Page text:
Taiikugaku kenkyu (Japan Journal of Physical Education, Health and Sport Sciences)
Online ISSN : 1881-7718
Print ISSN : 0484-6710
ISSN-L : 0484-6710
A Mechanism of Acquired Anxiety and Its Effect on Choice Reaction Time
Masanobu Ito
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1978 Volume 22 Issue 6 Pages 331-342

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Abstract

The purpose of this study was to confirm the conscious and the unconscious cognitive expectancy as a mechanism of acquired anxiety which was experimentally manipulated by means of the reaction-time signal (CS)-electric shock (UCS) pairings, and to examine the effect of acquired anxiety on choice reaction time (CRT). Thirty-six highly susceptible subjects (Ss) were selected on the basis of their performance on the Harvard Group Scale of Hypnotic Susceptibility. The Ss were randomly assigned to one of four treatment groups. The experiment was divided into three sessions, pre-test, conditioning, post-test. In each of three sessions, three light stimuli were randomly presented 10 times per stimulus. In the conditioning session, the Ss were given the electric shock after the middle stimulus (CS^+) onset. After the conditioning session, the Ss in all groups were hypnotized and given the following treatment and then awakened. The Ss in Group 1 were given neither special instruction nor suggestion. The Ss in Group 2 were given posthypnotic suggestion for amnesia of the events in the conditioning session and the hypnotic state, but not given the instruction on extinction. The Ss in Group 3 were given the instruction on extinction without the suggestion of posthypnotic amnesia. The Ss in Group 4 were given the instruction on extinction and the suggestion of posthypnotic amnesia. As a result, a significant delay of CRT to CS^+ in the post-test session was found in the groups which were not given any special instruction on extinction, regardless of being aware or unaware of the relationship between CS^+ and UCS. In only the groups given the instruction on extinction, however, it was found that, in the post-test session, the CRT to CS^+ recovered to the same level of the CRT in the pre-test session. These findings appear to provide evidences of the conscious and the unconscious cognitive expectancy as a mechanism of acquired anxiety.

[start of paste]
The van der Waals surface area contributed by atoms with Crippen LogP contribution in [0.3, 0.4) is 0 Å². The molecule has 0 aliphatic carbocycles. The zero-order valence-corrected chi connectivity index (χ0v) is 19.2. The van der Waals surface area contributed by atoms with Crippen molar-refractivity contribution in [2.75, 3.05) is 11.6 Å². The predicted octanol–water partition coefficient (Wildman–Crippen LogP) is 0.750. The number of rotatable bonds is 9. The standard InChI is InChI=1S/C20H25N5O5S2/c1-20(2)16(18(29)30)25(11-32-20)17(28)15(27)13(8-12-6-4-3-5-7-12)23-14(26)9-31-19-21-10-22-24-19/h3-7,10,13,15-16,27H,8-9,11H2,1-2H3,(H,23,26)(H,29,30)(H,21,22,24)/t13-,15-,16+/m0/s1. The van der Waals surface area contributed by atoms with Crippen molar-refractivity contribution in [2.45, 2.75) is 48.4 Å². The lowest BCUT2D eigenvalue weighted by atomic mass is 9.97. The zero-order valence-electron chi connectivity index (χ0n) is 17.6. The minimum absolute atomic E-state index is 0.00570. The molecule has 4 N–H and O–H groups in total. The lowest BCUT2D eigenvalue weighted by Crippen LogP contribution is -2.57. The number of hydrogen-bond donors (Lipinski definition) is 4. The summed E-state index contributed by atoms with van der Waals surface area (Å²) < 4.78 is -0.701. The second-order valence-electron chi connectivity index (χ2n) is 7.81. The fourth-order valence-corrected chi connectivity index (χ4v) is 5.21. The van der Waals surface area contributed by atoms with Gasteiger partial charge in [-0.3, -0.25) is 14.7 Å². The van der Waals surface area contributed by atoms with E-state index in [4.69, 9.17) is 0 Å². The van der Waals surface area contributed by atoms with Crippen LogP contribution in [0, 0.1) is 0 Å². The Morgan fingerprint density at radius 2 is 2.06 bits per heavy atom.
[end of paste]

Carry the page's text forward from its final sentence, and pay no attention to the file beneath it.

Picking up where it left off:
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© 1978 Japan Society of Physical Education, Health and Sport Sciences
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